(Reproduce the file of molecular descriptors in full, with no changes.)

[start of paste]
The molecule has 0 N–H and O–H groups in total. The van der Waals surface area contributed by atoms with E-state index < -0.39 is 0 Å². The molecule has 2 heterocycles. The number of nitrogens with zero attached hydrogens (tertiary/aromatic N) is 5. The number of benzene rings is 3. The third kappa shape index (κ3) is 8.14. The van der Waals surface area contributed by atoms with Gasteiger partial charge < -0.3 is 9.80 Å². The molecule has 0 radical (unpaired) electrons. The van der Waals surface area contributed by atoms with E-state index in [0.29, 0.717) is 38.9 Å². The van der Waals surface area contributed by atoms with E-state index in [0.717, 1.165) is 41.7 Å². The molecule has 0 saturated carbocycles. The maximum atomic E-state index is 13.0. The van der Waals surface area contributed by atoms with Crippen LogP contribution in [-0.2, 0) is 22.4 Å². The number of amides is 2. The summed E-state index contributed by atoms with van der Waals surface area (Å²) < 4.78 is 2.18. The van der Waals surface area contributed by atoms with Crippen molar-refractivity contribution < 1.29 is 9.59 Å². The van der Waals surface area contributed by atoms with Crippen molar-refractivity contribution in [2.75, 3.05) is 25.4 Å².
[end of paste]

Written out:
The molecule has 0 N–H and O–H groups in total. The van der Waals surface area contributed by atoms with E-state index < -0.39 is 0 Å². The molecule has 2 heterocycles. The number of nitrogens with zero attached hydrogens (tertiary/aromatic N) is 5. The number of benzene rings is 3. The third kappa shape index (κ3) is 8.14. The van der Waals surface area contributed by atoms with Gasteiger partial charge < -0.3 is 9.80 Å². The molecule has 0 radical (unpaired) electrons. The van der Waals surface area contributed by atoms with E-state index in [0.29, 0.717) is 38.9 Å². The van der Waals surface area contributed by atoms with E-state index in [0.717, 1.165) is 41.7 Å². The molecule has 0 saturated carbocycles. The maximum atomic E-state index is 13.0. The van der Waals surface area contributed by atoms with Crippen LogP contribution in [-0.2, 0) is 22.4 Å². The number of amides is 2. The summed E-state index contributed by atoms with van der Waals surface area (Å²) < 4.78 is 2.18. The van der Waals surface area contributed by atoms with Crippen molar-refractivity contribution < 1.29 is 9.59 Å². The van der Waals surface area contributed by atoms with Crippen molar-refractivity contribution in [2.75, 3.05) is 25.4 Å².